And just like any Saturday, time truly flies on a commercial fishing boat; most certainly due to the fact that you are in a state of perpetual motion. The pots keep coming and the crab piles about your feet continuously. The catch has to be sized, sorted and stored. Tubs have to be baited and returned to the water even as the next pot comes to the side. The Captain barks out orders and we dance about the deck in a constant state of alert to the many perils and dangers that arise throughout the day. We laugh and curse. Torment and cheer. Shout warnings and offer thanks to each other and a lord who provided us with such good fortune. A lot like sledding, actually.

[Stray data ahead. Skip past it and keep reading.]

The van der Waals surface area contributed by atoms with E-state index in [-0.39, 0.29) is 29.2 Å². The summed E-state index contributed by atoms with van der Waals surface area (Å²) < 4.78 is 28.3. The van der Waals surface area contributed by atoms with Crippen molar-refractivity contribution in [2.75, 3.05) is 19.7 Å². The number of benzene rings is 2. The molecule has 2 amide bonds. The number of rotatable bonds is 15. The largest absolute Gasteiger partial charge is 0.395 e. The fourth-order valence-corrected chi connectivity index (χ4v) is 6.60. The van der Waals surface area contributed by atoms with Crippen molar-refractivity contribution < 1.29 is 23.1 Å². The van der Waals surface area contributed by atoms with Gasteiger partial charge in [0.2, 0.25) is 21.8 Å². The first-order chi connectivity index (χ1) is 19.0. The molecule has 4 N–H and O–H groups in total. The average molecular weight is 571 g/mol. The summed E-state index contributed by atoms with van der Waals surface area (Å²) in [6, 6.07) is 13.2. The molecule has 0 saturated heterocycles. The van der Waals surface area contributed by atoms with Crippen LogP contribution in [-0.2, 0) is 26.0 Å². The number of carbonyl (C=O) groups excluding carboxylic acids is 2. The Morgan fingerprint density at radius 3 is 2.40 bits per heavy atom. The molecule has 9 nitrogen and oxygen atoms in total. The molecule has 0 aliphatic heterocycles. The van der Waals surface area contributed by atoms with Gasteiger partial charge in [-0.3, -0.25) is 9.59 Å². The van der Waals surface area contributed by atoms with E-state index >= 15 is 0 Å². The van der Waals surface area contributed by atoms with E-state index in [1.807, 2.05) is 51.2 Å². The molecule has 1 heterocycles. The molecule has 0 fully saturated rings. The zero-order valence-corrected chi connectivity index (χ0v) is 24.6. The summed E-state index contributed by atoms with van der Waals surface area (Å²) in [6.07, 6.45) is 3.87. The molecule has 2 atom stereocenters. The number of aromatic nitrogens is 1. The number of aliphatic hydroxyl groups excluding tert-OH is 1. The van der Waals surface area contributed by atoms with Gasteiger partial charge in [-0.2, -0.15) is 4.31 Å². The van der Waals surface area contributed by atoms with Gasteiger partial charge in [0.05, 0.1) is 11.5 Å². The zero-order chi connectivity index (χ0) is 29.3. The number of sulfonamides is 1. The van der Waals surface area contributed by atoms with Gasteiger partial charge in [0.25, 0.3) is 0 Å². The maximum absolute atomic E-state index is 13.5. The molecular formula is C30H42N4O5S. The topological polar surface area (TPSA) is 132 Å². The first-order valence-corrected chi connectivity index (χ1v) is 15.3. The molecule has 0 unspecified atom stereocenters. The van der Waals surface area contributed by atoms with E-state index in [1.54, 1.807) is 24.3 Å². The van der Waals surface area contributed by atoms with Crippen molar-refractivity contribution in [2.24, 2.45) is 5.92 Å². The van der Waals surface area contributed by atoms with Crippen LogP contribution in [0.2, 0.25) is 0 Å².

By shift’s end you find yourself completely spent – dulled by the beautiful state of exhaustion that we only experience with a complete exertion of mind and body. As the boat turns to head back to shore I collapse in a pile of ropes, smiling. I have survived the day and am proud of this accomplishment and my decisions. As I look about the boat, I am reminded of how thankful I am for my Klim suit. Not just for the maneuverability, the protection and durability that got me through the last 24 hours. For while I watch the other boys struggle to shed the sopping oil skins that cling stubbornly to their sweat soaked shirts, socks and pant legs – I relax, perfectly dry, warm and comfortable in my same work clothes. Thank God for I am unable to even lift a finger. No doubt my suit will stink to high heaven this winter but what odds. Like Grandfather always said – “The only thing I smells on the wharf is money!”